"It's" or "Its"?
Writers at all levels of sophistication confuse the two words. "Its" is the possessive case of "it" (i.e., "its" means "belonging to it"). "It's" (with an apostrophe) is the contraction of "it is." Here are a few examples:
wrong: Its important to remember that the population of North America in this period was less than 10 million.
right: It is [or it's] important to remember that the population of North America in this period was less than 10 million.
wrong: A coniferous tree continually sheds it's leaves.
right: A coniferous tree continually sheds its leaves.
A good way of remembering this important distinction: "His" is the possessive form of "him." "He's" is the contraction of "he is." As in the case of "it" the conjunction, but not the possessive case, employs an apostrophe. Writers generally know whether "he's" or "his" is more appropriate in a particular sentence: the words are not homophones (they don't sound alike) and are therefore less easily confused. Every time you come across an "it's" or "its" in your own writing substitute a "he's" or "his" (depending on which form fits grammatically). If "his" makes the sentence grammatically correct you should use "its." If "he's" makes more sense you should use "it's."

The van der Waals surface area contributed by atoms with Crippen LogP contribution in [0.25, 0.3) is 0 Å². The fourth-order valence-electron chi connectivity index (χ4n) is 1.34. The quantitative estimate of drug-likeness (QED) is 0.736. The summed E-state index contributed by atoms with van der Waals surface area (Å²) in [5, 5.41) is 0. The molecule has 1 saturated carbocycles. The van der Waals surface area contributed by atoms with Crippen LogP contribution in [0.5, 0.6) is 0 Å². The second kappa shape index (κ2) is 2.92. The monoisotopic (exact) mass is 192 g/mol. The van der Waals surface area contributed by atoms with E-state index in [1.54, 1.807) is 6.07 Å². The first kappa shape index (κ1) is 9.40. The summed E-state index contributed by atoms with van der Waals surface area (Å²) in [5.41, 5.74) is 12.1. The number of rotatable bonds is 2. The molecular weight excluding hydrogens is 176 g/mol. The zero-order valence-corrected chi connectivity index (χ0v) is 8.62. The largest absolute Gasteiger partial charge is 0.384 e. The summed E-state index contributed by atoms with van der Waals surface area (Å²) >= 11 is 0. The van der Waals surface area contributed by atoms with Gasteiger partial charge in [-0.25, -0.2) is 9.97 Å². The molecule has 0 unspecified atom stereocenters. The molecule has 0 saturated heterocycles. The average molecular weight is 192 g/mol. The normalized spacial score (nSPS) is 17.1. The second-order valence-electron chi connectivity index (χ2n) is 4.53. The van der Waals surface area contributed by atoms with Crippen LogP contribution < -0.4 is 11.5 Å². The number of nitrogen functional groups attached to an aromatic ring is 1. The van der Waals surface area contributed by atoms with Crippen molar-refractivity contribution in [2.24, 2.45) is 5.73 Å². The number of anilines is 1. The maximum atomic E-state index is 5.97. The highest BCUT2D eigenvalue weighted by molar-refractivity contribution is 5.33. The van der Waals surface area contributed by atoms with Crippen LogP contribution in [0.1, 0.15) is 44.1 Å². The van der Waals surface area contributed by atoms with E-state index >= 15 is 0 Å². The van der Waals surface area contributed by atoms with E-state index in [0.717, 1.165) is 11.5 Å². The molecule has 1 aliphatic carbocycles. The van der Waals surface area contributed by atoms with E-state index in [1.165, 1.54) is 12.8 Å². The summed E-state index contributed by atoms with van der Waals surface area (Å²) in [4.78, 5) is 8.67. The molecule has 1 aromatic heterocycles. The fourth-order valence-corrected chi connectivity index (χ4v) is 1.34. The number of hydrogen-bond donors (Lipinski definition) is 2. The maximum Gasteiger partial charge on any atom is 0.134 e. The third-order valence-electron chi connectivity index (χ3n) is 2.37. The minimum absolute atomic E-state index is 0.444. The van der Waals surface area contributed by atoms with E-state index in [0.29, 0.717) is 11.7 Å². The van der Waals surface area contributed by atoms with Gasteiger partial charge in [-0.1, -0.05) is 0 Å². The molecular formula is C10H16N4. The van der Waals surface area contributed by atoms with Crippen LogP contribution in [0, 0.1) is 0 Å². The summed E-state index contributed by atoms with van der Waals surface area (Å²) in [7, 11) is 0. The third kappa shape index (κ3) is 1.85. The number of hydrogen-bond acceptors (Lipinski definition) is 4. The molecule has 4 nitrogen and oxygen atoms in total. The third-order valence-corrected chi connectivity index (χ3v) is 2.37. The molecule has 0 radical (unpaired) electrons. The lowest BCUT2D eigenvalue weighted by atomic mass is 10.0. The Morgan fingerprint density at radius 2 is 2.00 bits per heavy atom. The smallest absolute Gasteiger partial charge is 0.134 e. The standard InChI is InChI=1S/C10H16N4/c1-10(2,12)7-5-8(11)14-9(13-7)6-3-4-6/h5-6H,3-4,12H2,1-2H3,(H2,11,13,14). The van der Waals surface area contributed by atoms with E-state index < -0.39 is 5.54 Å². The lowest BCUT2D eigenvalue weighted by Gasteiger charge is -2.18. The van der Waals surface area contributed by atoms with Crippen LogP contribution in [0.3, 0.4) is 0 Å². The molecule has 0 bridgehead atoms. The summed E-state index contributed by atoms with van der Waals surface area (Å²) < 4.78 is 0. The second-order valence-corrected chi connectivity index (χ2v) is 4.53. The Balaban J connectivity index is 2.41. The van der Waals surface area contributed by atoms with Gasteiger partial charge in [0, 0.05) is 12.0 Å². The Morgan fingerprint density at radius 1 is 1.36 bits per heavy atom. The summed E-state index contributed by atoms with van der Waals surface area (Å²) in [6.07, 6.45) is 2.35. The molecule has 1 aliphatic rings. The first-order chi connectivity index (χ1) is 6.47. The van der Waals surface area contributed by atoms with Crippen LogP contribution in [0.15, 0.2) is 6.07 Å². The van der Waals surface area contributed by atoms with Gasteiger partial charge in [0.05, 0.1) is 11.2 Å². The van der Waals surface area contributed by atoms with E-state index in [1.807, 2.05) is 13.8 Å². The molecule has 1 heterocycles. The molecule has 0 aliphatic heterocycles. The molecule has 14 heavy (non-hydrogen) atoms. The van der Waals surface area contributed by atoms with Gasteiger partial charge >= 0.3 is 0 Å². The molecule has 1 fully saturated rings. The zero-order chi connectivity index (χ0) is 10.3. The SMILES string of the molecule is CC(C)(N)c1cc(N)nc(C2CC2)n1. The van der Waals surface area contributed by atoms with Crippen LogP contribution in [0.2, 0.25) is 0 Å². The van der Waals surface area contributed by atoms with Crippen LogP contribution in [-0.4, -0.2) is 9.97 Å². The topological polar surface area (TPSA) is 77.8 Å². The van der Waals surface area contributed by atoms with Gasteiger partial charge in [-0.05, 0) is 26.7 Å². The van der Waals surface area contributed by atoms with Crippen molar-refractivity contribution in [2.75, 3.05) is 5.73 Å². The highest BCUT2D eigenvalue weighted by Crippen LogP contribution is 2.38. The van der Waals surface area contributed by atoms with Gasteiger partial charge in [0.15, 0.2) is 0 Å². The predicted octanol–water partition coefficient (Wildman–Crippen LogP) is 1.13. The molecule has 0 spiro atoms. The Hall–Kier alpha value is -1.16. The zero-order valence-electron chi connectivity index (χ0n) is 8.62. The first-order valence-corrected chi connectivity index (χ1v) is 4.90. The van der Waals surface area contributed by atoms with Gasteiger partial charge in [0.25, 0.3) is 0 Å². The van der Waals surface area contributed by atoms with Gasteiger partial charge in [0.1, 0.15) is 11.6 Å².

Using the above examples:
The first sample sentence (above) is grammatically incorrect: Its important to remember that the population of North America in this period was less than 10 million.
Substitute "he's" and "his" for "Its":
He's [he is] important to remember . . .
His important to remember . . .
The first of the two substitutions makes the most sense. This means that the sentence calls for the contraction "it's." You know that the sentence ought to read
It's important to remember . . .
It is important to remember . . .
Decide whether the sentence calls for "it's" or "its."
1. She was happy with the paper's content, but was relatively concerned about (it's its) layout.
2. I was wondering if (it's its) possible that she lost track of time.
3. Are you certain (it's its) her priority right now?
4. The program seemed very organized in principle; (it's its) drawback was that it failed to consider the problems encountered by putting good principles into practice.
5. I fail to see how (it's its) any different than before.
6. (It's Its) not a matter of really wanting to own a pet: what is really important is being able to provide for (it's its) needs.
7. She thinks (it's its) about time they agreed to a settlement.
8. The artifact was discovered in a medieval castle in England, but (it's its) origin is unknown.